You need to make an account at the Sonatype repo:!default.jspa

They usually takes a few hours to respond and will ask you if you own the domain of your group id. If you don’t then maybe use the domain of the provider where you host the code such as com.github.username as your group id.

After a while the ticket will be closed and you’ll be told that you now can publish into your group id.

Configure credentials

Create a file $HOME/.sbt/(sbt-version)/sonatype.sbt

Set Sonatype account information (user name and password) in the global sbt settings. To protect your password, never commit this file to your SCM.

credentials += Credentials("Sonatype Nexus Repository Manager",
        "(Sonatype user name)",
        "(Sonatype password)")


Once you have the permission to upload you can simply run

sbt publishSigned

This will sign and upload your artifact to Sonatype’s staging repository. If you want you can test this release first by adding the repo to your build.sbt.

If you’re happy with the release and want to push to Maven Central run

sbt sonatypeRelease

This promotes the release to be ready for synching to Maven Central. It usually takes a few hours before it will show up in but the actual sync job runs every hour or so.

Now head over to the Maven search to check out your artifact.

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First impressions of ScalaJS

My last couple of projects have mostly been written in Scala and I’ve really started too love the language as I became better and better at it. Once you’ve fully experienced the joy of proper type safety, you can’t go back.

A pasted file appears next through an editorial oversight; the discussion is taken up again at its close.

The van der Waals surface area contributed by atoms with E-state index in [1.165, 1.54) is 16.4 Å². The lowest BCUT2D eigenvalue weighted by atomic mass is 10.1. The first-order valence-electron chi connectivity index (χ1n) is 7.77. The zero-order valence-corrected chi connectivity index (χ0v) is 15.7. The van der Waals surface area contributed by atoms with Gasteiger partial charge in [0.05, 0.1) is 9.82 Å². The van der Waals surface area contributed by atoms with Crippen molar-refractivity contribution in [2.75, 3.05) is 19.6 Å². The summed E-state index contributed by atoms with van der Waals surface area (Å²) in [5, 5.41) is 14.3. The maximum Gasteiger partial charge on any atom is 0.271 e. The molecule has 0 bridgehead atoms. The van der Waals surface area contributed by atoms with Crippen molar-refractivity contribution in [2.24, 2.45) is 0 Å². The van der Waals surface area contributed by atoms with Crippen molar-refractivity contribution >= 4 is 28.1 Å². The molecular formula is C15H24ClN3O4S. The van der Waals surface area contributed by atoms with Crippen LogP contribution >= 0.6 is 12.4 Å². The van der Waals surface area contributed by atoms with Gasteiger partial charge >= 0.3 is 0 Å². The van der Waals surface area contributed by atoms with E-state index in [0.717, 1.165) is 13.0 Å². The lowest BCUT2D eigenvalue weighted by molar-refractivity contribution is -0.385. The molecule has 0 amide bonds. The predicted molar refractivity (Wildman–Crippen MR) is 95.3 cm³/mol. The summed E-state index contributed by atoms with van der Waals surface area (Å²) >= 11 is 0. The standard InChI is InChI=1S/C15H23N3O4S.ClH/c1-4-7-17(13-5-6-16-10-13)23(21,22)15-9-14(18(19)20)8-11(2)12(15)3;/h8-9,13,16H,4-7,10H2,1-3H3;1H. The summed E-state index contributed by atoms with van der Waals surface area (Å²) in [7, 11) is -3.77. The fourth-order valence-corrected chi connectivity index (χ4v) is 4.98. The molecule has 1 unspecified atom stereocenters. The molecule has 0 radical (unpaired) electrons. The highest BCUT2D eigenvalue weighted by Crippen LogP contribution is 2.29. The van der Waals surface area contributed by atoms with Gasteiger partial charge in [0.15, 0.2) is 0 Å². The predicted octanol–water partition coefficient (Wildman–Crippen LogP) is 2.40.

However, these days Scala is confined mostly to the server. Since my current contract also involves a rather large frontend component I also occassionally have to write JavaScript. Don’t get me wrong, I’m not some hapless backend code slinger dipping his toes into the browser world. Years ago I used the language a lot and I’m quite competent at it. However after writing a lot of Scala, JS’s weak types really grind on you: they make refactoring really difficult and you discover many problems, which a compiler would tell you much earlier, at runtime. :/

Help is at hand: EPFL (where Martin Odersky is a professor) is developing ScalaJS, which compiles Scala to JavaScript. This weekend I took it for a spin and here are my observations. (Mind you, this isn’t a thorough review but rather a rough-and-ready stream of consciousness.)

Nice integration with sbt

You can keep using your build system and IDE. Everything worked out-of-the-box.


The compilation process is not slower than the compiler that targets the JVM. However, the Scala compiler is quite slow but you get used to it because it really helps you during development. Those sweet, sweet types are great!

The compiler produces unreadable code which will make debugging harder. I’ve read that source maps are available, but I haven’t been able to make them work yet. Source maps do work and can help you debugging!


It’s rather small, but that shouldn’t surprise you since ScalaJS has only come out of beta a few weeks ago. You should expect to write stuff yourself because it doesn’t exist yet.

Libraries and frameworks

This is currently a weak spot. Obviously, you can use the fantastic Scala core library which to me is one of the main appeals. I haven’t found out how easy it is to get third party libraries like, say, Joda-Time working.